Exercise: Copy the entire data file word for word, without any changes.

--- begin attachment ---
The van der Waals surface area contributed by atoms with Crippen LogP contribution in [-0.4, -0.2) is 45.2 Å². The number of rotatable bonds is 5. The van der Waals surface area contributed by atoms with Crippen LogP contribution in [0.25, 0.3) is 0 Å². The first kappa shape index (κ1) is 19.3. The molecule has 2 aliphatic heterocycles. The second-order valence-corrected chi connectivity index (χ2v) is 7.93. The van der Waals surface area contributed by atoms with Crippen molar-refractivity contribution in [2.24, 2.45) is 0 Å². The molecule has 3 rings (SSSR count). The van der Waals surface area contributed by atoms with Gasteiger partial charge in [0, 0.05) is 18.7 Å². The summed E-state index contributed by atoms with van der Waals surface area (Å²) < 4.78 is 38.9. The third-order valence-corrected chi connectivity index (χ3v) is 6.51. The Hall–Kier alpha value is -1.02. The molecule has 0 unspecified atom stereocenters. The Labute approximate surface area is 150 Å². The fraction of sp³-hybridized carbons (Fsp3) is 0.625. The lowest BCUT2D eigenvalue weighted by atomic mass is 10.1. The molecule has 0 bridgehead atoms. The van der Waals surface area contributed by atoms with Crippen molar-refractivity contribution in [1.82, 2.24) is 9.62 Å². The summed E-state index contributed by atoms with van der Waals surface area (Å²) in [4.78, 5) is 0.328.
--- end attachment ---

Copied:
The van der Waals surface area contributed by atoms with Crippen LogP contribution in [-0.4, -0.2) is 45.2 Å². The number of rotatable bonds is 5. The van der Waals surface area contributed by atoms with Crippen LogP contribution in [0.25, 0.3) is 0 Å². The first kappa shape index (κ1) is 19.3. The molecule has 2 aliphatic heterocycles. The second-order valence-corrected chi connectivity index (χ2v) is 7.93. The van der Waals surface area contributed by atoms with Crippen molar-refractivity contribution in [2.24, 2.45) is 0 Å². The molecule has 3 rings (SSSR count). The van der Waals surface area contributed by atoms with Gasteiger partial charge in [0, 0.05) is 18.7 Å². The summed E-state index contributed by atoms with van der Waals surface area (Å²) < 4.78 is 38.9. The third-order valence-corrected chi connectivity index (χ3v) is 6.51. The Hall–Kier alpha value is -1.02. The molecule has 0 unspecified atom stereocenters. The Labute approximate surface area is 150 Å². The fraction of sp³-hybridized carbons (Fsp3) is 0.625. The lowest BCUT2D eigenvalue weighted by atomic mass is 10.1. The molecule has 0 bridgehead atoms. The van der Waals surface area contributed by atoms with Crippen molar-refractivity contribution in [1.82, 2.24) is 9.62 Å². The summed E-state index contributed by atoms with van der Waals surface area (Å²) in [4.78, 5) is 0.328.